Have you ever stopped to think how important grandparents are? Our children's grandparents can be the most wonderful resource, both to us as parents, and to our kids. Sometimes in all the hurly burly of busy lives we can forget this fact. That's why I like the idea of Grandparents Day. Many countries have this special day -- in the USA, it's the first Sunday in September after Labor Day; in Australia in 2015, it's October 25. It's a great time to remind ourselves of what grandparents mean to us, and to celebrate with them.
Grandmas and Grandpas love to hear about our kids' successes and milestones. Whether this event is as simple as a first word, first tooth, or twentieth gold star at school, you can rely on grandparents to take an interest. I love to encourage kids to contact their grandparents and let them know about such exciting events. It's an excellent learning experience for children to visit, phone, write a letter, Skype, or record a video to send to Grandpa/Grandma. For grandparents who are far away, it helps them feel closer too.
Another thing I've noticed about grandparents is that they're great at being a cheer squad. They think our kids are wonderful too, and adore to enter into children's pride in their accomplishments. Grandparents excel at reading books aloud to kids. Thanks to modern technology, they can do this even if they are far away. Turn about is only fair! Kids who read aloud to grandparents are assured of an appreciative audience.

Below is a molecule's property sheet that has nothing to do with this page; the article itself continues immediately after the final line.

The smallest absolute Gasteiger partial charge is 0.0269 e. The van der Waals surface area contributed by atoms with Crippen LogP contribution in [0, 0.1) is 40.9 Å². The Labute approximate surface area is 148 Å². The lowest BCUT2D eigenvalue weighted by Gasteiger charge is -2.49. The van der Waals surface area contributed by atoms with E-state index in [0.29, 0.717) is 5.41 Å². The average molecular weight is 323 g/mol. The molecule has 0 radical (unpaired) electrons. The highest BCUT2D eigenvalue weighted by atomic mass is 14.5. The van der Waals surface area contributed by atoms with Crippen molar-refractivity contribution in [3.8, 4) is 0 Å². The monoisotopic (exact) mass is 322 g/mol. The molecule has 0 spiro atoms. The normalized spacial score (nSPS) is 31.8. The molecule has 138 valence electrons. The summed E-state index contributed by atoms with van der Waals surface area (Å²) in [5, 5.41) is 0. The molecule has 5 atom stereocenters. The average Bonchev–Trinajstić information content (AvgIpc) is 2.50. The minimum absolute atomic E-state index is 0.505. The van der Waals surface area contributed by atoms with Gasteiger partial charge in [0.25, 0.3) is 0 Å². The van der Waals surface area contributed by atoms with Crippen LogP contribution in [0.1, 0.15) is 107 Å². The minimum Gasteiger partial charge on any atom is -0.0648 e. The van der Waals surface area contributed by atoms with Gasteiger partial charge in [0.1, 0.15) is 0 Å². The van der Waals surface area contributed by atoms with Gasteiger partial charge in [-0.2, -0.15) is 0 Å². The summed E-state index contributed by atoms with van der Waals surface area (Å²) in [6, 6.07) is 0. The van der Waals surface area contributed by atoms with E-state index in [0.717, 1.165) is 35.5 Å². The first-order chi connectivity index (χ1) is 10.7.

Thanking grandparents for their gifts and time is just good manners. But Grandparents Day might be a good time to sit down with kids and discuss how important and loved their grandparents are. Reflecting for a few moments on shared experiences and fun might be all the inspiration your kids need to let their grandparents know how they feel. They might choose to write a poem, a list, or a song. They might paint a portrait or create a gift. Whatever they do, I can guarantee it will be so much appreciated by Grandpa and Grandma.
Some schools have a special Grandparents Day event. This allows grandparents to visit classrooms and see their grandkids in this special environment. At my school we always combined this day with a Book Fair. Turns out, grandparents love to encourage reading and are great book buyers. But best of all, we found both children and grandparents benefited from the opportunity to get to know each other better. We always encouraged kids whose grandparents couldn't attend to “borrow” a surrogate for the day. Grandparents were invited to share memories of their own school days, and everyone enjoyed a barbecue lunch together. There are some excellent ideas for events that celebrate the role grandparents play in our lives here.
One thing children may not be aware of is the important roles grandparent play as volunteers in our communities. Some grandparents look after children so their parents can go to work. Others put in hours working for charities and non-profit organizations. Some grandmas read stories to children in libraries; some grandpas teach youngsters how to use tools to make things. Nobody pays them for their time -- they take on these tasks as a way to show they care and to give back to the community.
So, let's hear it for grandparents!
Are grandparents important in your family life? What will you and your children do to celebrate Grandparents Day this year? Let us know on the Scholastic Parents Facebook page.